Researchers have identified a number of positive outcomes in those receiving compassionate support. Examples include:
- Increased happiness
- Improved self-esteem, and well-being
- Protection against depression, anxiety, stress, and burnout
- Stronger relationship ties between the compassionate individual and one receiving compassionate support
But how can one practice compassion for others?
1 – Think of a character in a story you have come across. This could be in a television series, movie, or book. Did this character ever go through some struggle or personal crisis? Imagine this character coming to you for support. How could you adopt an empathic position whilst considering solutions to resolve their distress?
2 – Think back to a time when a family member, friend, or colleague came to you for support. How did you support this person at the time? Were you trying to be a ‘problem solver’, ‘sympathiser’, or ‘empath’? Recreate the conversation in your mind, but this time, adopt the position of a compassionate individual. What words could you use to let your family member, friend, or colleague feel supported and encouraged to explore their thoughts and feelings? How could you use a pragmatic approach here to resolve their distress?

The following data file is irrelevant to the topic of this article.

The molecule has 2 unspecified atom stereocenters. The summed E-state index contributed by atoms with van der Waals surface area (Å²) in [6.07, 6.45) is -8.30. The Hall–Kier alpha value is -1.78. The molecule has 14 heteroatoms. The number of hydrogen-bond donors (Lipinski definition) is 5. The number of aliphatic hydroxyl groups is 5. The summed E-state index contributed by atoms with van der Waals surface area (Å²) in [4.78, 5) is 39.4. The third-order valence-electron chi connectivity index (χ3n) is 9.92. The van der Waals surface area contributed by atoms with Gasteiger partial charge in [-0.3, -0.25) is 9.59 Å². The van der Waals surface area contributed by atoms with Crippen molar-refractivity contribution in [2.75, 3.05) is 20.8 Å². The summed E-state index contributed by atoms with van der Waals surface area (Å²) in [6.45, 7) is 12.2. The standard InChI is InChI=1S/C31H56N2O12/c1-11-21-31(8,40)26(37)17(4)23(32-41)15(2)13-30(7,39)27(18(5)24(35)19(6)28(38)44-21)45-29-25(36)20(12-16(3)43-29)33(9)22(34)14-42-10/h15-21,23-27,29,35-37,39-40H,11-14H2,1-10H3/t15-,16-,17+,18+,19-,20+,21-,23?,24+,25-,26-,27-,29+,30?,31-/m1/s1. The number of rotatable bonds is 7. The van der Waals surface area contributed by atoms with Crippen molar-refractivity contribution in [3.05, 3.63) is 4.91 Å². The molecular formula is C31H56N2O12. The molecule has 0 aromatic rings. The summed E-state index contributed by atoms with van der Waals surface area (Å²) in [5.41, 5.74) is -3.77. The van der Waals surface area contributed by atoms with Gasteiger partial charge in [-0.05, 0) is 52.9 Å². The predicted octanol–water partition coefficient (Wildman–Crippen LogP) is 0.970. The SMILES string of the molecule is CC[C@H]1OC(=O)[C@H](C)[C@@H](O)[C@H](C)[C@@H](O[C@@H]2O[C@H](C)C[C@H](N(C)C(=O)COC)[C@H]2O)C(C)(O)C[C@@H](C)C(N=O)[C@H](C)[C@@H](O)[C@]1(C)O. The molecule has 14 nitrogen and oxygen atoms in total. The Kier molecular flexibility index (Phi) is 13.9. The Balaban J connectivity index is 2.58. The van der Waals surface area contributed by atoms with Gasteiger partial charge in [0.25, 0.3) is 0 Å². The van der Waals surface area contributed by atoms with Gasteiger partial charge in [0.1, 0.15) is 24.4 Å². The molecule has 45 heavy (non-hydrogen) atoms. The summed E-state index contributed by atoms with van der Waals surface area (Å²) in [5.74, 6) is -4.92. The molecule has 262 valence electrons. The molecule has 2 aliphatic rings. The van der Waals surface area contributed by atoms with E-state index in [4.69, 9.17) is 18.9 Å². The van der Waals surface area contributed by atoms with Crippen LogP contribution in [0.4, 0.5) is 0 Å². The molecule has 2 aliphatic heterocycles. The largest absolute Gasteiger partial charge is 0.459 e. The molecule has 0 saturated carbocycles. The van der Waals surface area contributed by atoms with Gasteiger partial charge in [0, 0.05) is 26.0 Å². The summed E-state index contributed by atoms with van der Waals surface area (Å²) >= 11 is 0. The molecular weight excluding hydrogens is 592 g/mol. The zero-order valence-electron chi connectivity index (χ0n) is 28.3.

3 – Make a conscious choice to support others compassionately today. You are never going to know when someone will come to you for support. Consequently, it’s important to adopt the mindset of a compassionate individual now. Remember our definition of compassion and carry this definition with you into the future.
When boarding a flight, we’re instructed to, in the event of an emergency, to put on our own oxygen mask, prior to helping others with theirs. Without a steady supply of oxygen, how are we suppose to help those next to us? In keeping with this logic, how is the person next to us suppose to help the passenger sitting next to them? We can use this oxygen mask analogy when thinking about compassion. Just as it’s important to be compassionate to others, we must be compassionate to ourselves. Practicing self-compassion is vital in obtaining the same positive outcomes others experience when receiving compassionate support.